Let me put this clearly, if someone is on a team and for whatever reason they won’t talk about their ideas or contribute to the conversation, then they have only themselves to blame if the team fails.

So many teams fail at communication. They can’t even put together their goal. And without a goal and being able to talk about the goal, there can’t be any organization to the team. One person can’t say, “I’ll do this and you do that,” without having the blueprint for the end result in front of them. No matter how big the team is, whether it is partners sharing equal responsibility or large groups of people around the table with a clear leader delegating authority, there has to be some sort of organizational structure. There has to be, here is our goal, this is our deadline and here is what we need to do to achieve the desired result.

Teams need to be organized and when they’re organized everyone needs to pull their weight doing what they do best. You can’t utilize someone’s talents and abilities if you don’t know what they are. A team rises and falls on whether or not the members do their work. Work styles and work ethics might not match up but what matters is the results. When it comes to a team of more than three people, then there is usually a need to have a clear leader. A two or three person team, everyone can pull in the same direction. However, the smaller the team, the more it needs to be recognized that they are partners doing an equal amount of the work.

Another thing about team work is because you are a team, there is no shame in helping each other. In fact, helping and giving expertise should be encouraged. If the team wants something to be done, and the person whose responsibility it is for that particular part doesn’t know how to do it and someone else does, it is for the team’s benefit if that person steps forward and goes “let me help you, let me show you.” Because in the end, it isn’t a certain individual that is going to get credit for the team’s work. The team is going to get the credit. This also puts less stress upon the team if people have the self awareness to go “this is what I am strong in and what I’m good at. I can see you are struggling, let me help you.” If someone always has a strong viewpoint and a strong goal and seems to be a leader, then let them lead. If someone is good at organization, then let them organize. If someone is creative and good at coming up with ideas, then that should be their responsibility. People are happier when they are doing things they know how to do well.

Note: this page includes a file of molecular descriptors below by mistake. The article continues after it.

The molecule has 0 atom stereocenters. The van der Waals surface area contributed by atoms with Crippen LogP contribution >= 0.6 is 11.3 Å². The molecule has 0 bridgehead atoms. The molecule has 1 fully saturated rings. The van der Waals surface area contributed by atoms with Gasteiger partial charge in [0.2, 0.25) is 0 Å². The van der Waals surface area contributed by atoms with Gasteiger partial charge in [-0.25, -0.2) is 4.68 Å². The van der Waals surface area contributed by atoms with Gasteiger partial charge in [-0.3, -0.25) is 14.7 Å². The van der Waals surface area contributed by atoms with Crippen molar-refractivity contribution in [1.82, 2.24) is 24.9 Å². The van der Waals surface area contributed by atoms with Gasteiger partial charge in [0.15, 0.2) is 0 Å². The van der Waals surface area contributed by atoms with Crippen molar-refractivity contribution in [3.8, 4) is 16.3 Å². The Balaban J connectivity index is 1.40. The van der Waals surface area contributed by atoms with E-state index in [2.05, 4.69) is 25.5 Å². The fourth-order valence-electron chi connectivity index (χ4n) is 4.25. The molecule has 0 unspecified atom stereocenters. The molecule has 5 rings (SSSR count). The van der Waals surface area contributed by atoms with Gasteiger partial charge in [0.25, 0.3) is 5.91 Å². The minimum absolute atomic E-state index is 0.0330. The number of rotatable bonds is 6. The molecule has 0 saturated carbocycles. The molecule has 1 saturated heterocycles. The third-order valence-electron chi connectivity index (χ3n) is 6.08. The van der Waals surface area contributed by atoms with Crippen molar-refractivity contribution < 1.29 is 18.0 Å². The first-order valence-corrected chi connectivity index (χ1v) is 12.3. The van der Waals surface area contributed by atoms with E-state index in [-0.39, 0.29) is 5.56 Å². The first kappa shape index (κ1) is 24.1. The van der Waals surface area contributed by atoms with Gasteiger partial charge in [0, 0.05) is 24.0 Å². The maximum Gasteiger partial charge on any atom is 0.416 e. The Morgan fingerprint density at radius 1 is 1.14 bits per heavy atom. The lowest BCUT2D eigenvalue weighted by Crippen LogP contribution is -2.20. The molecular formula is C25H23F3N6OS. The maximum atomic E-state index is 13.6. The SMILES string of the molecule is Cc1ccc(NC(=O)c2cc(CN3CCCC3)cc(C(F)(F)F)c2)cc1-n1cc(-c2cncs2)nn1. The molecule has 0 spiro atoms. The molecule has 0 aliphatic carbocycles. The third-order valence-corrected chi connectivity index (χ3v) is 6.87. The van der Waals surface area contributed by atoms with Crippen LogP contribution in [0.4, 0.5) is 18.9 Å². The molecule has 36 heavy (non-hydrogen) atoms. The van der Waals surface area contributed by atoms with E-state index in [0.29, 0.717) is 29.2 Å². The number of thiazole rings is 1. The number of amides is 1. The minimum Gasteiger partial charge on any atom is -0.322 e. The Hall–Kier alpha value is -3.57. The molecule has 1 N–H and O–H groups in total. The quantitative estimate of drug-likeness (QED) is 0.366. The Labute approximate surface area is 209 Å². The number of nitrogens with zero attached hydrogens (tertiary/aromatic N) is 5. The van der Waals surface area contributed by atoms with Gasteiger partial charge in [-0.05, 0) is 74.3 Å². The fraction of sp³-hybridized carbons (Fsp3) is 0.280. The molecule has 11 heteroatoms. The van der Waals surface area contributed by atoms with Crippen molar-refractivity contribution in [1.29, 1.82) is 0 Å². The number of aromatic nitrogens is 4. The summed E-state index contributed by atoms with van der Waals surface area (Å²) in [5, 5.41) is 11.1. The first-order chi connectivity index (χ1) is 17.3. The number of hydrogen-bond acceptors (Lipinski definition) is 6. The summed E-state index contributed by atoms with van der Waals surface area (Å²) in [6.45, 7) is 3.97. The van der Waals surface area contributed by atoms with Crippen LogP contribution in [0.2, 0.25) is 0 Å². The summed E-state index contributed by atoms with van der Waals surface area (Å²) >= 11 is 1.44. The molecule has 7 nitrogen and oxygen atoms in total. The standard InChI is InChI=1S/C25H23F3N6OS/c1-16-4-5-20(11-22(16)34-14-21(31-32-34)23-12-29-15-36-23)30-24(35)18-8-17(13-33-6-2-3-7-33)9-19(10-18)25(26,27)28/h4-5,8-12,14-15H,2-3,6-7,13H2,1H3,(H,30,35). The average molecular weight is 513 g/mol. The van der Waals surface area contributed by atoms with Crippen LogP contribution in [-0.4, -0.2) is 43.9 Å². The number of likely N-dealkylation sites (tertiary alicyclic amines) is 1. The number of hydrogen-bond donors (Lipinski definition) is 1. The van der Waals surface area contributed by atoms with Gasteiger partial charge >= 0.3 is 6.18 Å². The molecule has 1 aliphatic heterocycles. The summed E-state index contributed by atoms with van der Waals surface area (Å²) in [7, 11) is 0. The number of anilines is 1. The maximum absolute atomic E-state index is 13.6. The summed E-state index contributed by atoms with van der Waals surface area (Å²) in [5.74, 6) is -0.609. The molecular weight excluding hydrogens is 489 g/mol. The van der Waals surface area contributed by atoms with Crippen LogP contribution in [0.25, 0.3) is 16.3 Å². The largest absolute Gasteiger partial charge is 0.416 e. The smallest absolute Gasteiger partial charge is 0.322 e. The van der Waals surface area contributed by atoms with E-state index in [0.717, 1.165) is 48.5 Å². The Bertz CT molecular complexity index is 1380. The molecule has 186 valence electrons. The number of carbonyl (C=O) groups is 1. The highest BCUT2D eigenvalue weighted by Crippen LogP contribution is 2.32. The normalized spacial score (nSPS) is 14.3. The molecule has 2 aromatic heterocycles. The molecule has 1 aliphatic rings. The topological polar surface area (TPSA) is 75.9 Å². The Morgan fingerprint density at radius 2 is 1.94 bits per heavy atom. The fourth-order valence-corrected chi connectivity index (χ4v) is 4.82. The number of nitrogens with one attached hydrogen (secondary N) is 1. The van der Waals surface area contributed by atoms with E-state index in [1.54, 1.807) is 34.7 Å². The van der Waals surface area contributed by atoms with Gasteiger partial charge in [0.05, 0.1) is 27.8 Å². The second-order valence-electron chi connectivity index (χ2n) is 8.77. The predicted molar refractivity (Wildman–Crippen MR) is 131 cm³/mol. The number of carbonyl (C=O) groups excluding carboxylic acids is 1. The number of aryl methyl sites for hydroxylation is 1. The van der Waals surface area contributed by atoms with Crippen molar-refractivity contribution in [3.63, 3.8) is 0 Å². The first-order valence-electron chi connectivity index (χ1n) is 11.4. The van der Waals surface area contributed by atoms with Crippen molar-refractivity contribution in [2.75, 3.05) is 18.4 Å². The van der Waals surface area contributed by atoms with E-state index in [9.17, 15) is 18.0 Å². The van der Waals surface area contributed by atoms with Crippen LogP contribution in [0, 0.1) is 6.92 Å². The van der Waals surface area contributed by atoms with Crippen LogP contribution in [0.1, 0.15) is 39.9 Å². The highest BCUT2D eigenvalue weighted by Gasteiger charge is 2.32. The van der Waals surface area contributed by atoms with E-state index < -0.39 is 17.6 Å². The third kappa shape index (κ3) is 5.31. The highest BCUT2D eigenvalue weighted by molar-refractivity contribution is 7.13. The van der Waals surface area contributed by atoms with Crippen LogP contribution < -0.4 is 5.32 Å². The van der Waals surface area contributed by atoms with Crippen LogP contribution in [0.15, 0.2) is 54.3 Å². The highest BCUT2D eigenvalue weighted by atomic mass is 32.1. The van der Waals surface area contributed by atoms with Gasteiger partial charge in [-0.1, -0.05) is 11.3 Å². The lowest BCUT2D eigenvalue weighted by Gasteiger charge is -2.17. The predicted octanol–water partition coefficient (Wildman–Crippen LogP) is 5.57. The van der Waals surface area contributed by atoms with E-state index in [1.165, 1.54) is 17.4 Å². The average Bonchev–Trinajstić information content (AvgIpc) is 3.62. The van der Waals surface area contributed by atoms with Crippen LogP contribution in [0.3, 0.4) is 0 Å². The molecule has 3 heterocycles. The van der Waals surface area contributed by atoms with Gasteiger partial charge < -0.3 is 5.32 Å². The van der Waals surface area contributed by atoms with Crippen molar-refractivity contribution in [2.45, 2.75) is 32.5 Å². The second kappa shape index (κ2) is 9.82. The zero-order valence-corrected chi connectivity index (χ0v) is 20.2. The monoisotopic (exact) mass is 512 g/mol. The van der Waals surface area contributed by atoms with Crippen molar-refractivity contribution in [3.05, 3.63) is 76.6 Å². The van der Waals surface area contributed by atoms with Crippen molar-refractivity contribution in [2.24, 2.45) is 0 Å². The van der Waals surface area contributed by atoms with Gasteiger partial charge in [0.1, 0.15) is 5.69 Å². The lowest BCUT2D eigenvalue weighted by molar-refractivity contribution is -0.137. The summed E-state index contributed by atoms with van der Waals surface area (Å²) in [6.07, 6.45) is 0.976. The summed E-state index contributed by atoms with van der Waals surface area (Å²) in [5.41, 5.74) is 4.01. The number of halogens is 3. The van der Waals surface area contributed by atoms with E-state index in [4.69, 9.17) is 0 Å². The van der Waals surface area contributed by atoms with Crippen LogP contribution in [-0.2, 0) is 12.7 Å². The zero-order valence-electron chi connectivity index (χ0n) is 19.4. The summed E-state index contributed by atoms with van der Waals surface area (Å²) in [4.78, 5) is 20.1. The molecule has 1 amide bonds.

Perhaps, the most important thing about teamwork is that in the end, no matter what comes out of it, no matter what happened or the personal feelings involved, you need to stand behind your work. Explanations, defenses and excuses should be put on the back burner. Whatever the team feels about the work, I feel, needs to be put to the side in exchange of, this is what we did and we aren’t going to back down from it. (And if it is bad, then yes, take responsibility for it as a whole team.) This is extremely difficult, especially if the team doesn’t work well together. If the team did an amazing job, then it is easy to say that this is our work and we’re proud of it. However, when the team does poorly, it is hard to resist the temptation to make excuses and put down teammates. There is a time where honesty is not the best policy, especially in a public setting. If any ‘what went wrong’ goes down, it should be done privately between members of the team. Publicly, the team needs to stand together and support each other.

Teamwork can be challenging, rewarding and fun or it can be the most frustrating experience in existence. When everything goes well it is exciting and satisfying to see the end result and share in the small milestones along the way. Working with Becca, sometimes I’m not so sure if I’m what I’m putting out is any good. I always think that I can do better. However, she pulls me back and tells me that my work is amazing and makes me feel great. When we come up with an idea together that is better than anything that either of us could have come up with on our own as we challenge each other to think more creatively, it’s exciting to have that ‘ah hah’ moment. We’re pretty lucky to have worked through some of the pitfalls of teamwork. Though sometimes it is still hard to put say, “what do you think?” or “This isn’t coming out right.” But as long as we communicate and give each other time to articulate what we like and don’t like constructively. It seems to turn out okay in the end.

Now, time to rock out to “Everything is Awesome.”